July 30, 2014

  • Time is now for Tomblin to support King Coal Highway

    U.S. Rep. Nick Rahall, D-W.Va., is asking Gov. Earl Ray Tomblin to add the King Coal Highway project to West Virginia’s six-year highway improvement plan. It is a logical request, and one that Tomblin should act promptly on.

    July 29, 2014

  • United effort to keep NASA in Fairmont is essential project

    The high-technology sector is obviously vital to the economy of North Central West Virginia.
    That’s why a strong, united effort to keep the NASA Independent Verification and Validation Program in Fairmont is absolutely essential.

    July 27, 2014

  • COLUMN: Calling all readers: Be heard

    I love to talk to readers.
    I love to hear concerns they have about stories we’ve written, things they think should be included in the newspaper and things they think shouldn’t be.

    July 27, 2014

  • Korean War veterans are deserving of a memorial

    NEEDED: A total of $10,000 for the Korean War Memorial this year.
    And a good man has been placed in charge of the funding. Charlie Reese, former president of the Marion County Chamber of Commerce, is now director of the Marion County Development Office. His task was to make a recommendation as to what steps are necessary to keep the project moving.

    July 25, 2014

  • Roll up your sleeves, give blood and you can save lives

    It takes up to 100 units of blood to save the life of someone who sustains life-threatening injuries in a vehicle accident.
    We’re hoping that the number of people who come to Fairmont Senior High School on Friday for and American Red Cross blood drive will exceed that amount.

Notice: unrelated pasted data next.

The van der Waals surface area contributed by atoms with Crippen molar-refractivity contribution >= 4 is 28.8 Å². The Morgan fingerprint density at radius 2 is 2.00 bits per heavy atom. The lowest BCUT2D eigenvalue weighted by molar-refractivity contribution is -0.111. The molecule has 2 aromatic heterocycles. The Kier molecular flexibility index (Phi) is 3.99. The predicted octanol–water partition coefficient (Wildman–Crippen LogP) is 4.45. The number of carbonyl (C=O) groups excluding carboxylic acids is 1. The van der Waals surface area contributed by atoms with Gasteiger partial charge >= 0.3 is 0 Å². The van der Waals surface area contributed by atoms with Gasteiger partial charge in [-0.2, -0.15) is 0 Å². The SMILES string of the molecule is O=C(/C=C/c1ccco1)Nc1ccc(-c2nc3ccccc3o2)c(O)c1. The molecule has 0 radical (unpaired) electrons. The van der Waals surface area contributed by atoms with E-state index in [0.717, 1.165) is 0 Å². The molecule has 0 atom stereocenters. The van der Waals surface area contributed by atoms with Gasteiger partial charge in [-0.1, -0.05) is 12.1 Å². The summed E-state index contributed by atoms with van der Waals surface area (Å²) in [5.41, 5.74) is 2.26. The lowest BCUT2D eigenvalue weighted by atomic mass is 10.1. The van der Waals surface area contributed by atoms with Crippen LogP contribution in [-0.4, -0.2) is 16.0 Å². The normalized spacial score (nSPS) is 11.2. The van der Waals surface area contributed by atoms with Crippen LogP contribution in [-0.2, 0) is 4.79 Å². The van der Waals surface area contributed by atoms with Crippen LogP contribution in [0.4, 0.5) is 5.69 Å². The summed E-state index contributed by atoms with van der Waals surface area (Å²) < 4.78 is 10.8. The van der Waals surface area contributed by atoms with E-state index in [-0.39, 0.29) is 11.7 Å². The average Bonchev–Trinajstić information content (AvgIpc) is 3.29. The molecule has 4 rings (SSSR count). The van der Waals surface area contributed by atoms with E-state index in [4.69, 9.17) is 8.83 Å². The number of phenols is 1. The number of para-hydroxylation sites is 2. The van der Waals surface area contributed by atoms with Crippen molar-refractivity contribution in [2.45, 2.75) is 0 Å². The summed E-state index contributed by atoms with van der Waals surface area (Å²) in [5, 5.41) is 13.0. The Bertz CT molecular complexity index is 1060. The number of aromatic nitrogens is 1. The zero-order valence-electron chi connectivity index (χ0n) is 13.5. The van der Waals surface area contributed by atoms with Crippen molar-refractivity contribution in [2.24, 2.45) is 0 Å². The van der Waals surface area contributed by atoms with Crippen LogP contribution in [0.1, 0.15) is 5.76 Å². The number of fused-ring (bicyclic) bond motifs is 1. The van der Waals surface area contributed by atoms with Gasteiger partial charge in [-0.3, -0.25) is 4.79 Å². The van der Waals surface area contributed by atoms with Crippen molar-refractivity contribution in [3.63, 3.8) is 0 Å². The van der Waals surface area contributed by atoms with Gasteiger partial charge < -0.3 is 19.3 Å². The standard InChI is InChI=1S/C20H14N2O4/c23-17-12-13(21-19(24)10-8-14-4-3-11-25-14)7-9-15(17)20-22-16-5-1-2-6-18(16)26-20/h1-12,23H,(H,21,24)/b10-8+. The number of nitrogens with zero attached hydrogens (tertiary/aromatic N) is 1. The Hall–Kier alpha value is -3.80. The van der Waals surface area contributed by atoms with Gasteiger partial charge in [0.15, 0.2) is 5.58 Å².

July 24, 2014

  • Vehicles and motorcycles must share the road safely

    The days are long. The weather is superb. There’s plenty of leisure time in these lazy days of summer.
    It’s the perfect time to take a long motorcycle ride.
    It’s also the perfect opportunity for us to take the time to remind not only riders but drivers of the need to share the road. And we feel compelled to mention it because just within the month of July, there have been two motorcycle-versus-car accidents within the City of Fairmont alone — one with severe injuries sustained by the motorcyclist and the other with less serious injury.

    July 23, 2014

  • Too many taking too few steps to protect selves from skin cancer

    July 22, 2014

  • Distracted driving: It isn’t worth fine or a life

    Today marks the day that police agencies from six states are joining forces to crack down on one thing — distracted driving.
    And they will focus on that traffic violation for a solid week, with the stepped-up effort to curb distracted driving wrapping up on Saturday, July 26.

    July 20, 2014

  • COLUMN: Are we people watchers or people judgers?

    Let me tell you about my little friend Robby. Well, actually, it’s more about his family and especially his mom. I didn’t get her name. I heard Robby’s name quite a bit, though, during a trip home from Birmingham, Alabama.
    I noticed the family in the Birmingham airport immediately. They were just the kind of family you’d notice.

    July 20, 2014

Featured Ads
NDN Politics
House Ads